Women in Science: Biological Factors Should Not be Ignored
Kingsley R Browne; 2005
http://papers.ssrn.com/sol3/papers.cfm?abstract_id=877664 (full download)
Harvard President Lawrence Summers was repeatedly denounced for suggesting that innate sex differences might be causally related to the scarcity of women in certain scientific fields. Yet data from a variety of fields reveal that Summers's tentative suggestion could legitimately have been stated with much greater force. Sex differences exist in mathematical, spatial, and verbal abilities; "people versus thing orientation;" competitiveness; dominance-seeking; risk preference; and nurturance. These differences appear to be at least in part products of different selective pressures acting on the sexes during our evolutionary history and are proximately mediated by sex hormones acting primarily during fetal development and at and after puberty.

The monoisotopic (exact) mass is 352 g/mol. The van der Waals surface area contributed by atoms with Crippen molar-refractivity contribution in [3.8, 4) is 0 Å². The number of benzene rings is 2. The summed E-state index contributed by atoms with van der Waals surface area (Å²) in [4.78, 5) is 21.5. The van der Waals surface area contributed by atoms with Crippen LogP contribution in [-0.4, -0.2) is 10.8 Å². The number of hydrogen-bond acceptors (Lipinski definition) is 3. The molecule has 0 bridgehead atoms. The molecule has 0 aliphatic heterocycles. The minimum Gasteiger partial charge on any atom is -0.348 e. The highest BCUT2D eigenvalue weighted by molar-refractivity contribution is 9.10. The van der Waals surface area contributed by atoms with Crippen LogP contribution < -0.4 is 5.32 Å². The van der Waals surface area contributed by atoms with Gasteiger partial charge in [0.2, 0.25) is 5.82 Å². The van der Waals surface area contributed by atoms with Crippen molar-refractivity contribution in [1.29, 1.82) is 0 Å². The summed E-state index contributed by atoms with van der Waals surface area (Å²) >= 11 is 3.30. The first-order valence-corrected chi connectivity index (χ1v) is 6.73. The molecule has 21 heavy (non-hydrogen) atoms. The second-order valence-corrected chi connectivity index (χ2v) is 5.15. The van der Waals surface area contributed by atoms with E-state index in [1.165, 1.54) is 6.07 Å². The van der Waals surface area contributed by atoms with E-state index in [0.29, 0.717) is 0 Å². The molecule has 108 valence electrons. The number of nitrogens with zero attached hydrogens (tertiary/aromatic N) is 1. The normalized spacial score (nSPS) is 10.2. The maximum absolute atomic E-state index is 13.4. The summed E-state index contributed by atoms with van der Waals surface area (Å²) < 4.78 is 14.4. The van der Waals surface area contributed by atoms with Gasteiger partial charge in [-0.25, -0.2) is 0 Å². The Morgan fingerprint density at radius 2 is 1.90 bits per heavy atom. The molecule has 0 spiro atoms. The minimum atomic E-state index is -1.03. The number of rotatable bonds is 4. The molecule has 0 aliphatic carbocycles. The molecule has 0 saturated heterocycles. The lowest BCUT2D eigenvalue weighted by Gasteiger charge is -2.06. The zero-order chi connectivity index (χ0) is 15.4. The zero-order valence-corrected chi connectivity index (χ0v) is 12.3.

Cognitive and temperamental sex differences appear to play a substantial role in observed workplace outcomes. The more spatial, mathematical, and abstract a field, the lower the frequency of women tends to be. Moreover, fields in which women are scarce tend to have the lowest social dimension, while those attracting larger numbers of women tend to have higher social content. An analysis that takes into account biological sex differences provides a richer and more plausible account of occupational distributions than one that assumes that no such differences exist.